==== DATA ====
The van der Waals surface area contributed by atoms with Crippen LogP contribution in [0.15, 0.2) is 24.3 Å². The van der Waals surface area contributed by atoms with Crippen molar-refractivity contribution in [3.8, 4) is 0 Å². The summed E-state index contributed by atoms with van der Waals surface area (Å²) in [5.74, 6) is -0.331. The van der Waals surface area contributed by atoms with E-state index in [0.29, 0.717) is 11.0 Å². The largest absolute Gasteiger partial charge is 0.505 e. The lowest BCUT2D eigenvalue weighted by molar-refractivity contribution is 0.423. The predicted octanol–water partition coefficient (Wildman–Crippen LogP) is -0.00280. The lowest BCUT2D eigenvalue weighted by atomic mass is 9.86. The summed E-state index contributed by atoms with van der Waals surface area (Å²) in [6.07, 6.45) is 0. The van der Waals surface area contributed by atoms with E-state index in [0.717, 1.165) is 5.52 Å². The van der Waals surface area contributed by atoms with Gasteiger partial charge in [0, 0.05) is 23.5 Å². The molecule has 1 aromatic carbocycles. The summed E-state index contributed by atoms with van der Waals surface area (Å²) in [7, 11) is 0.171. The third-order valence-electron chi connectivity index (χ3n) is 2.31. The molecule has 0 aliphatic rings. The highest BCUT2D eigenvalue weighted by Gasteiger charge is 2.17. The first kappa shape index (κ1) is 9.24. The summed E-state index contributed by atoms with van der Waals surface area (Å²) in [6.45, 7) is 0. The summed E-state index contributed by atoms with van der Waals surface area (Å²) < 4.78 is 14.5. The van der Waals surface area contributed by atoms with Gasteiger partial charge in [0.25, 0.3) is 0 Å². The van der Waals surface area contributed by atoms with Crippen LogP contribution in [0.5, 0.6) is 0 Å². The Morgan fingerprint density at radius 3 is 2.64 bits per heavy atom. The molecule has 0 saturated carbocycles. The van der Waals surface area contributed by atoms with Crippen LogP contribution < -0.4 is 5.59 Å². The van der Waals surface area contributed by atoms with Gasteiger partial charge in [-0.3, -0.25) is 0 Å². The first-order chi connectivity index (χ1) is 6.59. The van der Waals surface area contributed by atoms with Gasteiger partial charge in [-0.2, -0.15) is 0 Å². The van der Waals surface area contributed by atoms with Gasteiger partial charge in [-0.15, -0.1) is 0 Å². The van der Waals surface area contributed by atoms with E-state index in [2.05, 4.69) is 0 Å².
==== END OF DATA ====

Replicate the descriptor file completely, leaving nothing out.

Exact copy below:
The van der Waals surface area contributed by atoms with Crippen LogP contribution in [0.15, 0.2) is 24.3 Å². The van der Waals surface area contributed by atoms with Crippen molar-refractivity contribution in [3.8, 4) is 0 Å². The summed E-state index contributed by atoms with van der Waals surface area (Å²) in [5.74, 6) is -0.331. The van der Waals surface area contributed by atoms with E-state index in [0.29, 0.717) is 11.0 Å². The largest absolute Gasteiger partial charge is 0.505 e. The lowest BCUT2D eigenvalue weighted by molar-refractivity contribution is 0.423. The predicted octanol–water partition coefficient (Wildman–Crippen LogP) is -0.00280. The lowest BCUT2D eigenvalue weighted by atomic mass is 9.86. The summed E-state index contributed by atoms with van der Waals surface area (Å²) in [6.07, 6.45) is 0. The van der Waals surface area contributed by atoms with E-state index in [0.717, 1.165) is 5.52 Å². The van der Waals surface area contributed by atoms with Gasteiger partial charge in [0, 0.05) is 23.5 Å². The molecule has 1 aromatic carbocycles. The summed E-state index contributed by atoms with van der Waals surface area (Å²) in [7, 11) is 0.171. The third-order valence-electron chi connectivity index (χ3n) is 2.31. The molecule has 0 aliphatic rings. The highest BCUT2D eigenvalue weighted by Gasteiger charge is 2.17. The first kappa shape index (κ1) is 9.24. The summed E-state index contributed by atoms with van der Waals surface area (Å²) in [6.45, 7) is 0. The summed E-state index contributed by atoms with van der Waals surface area (Å²) < 4.78 is 14.5. The van der Waals surface area contributed by atoms with Gasteiger partial charge in [0.25, 0.3) is 0 Å². The van der Waals surface area contributed by atoms with Crippen LogP contribution in [0.5, 0.6) is 0 Å². The Morgan fingerprint density at radius 3 is 2.64 bits per heavy atom. The molecule has 0 saturated carbocycles. The van der Waals surface area contributed by atoms with Crippen LogP contribution < -0.4 is 5.59 Å². The van der Waals surface area contributed by atoms with Gasteiger partial charge in [-0.3, -0.25) is 0 Å². The first-order chi connectivity index (χ1) is 6.59. The van der Waals surface area contributed by atoms with Gasteiger partial charge in [-0.2, -0.15) is 0 Å². The van der Waals surface area contributed by atoms with Gasteiger partial charge in [-0.15, -0.1) is 0 Å². The van der Waals surface area contributed by atoms with E-state index in [2.05, 4.69) is 0 Å².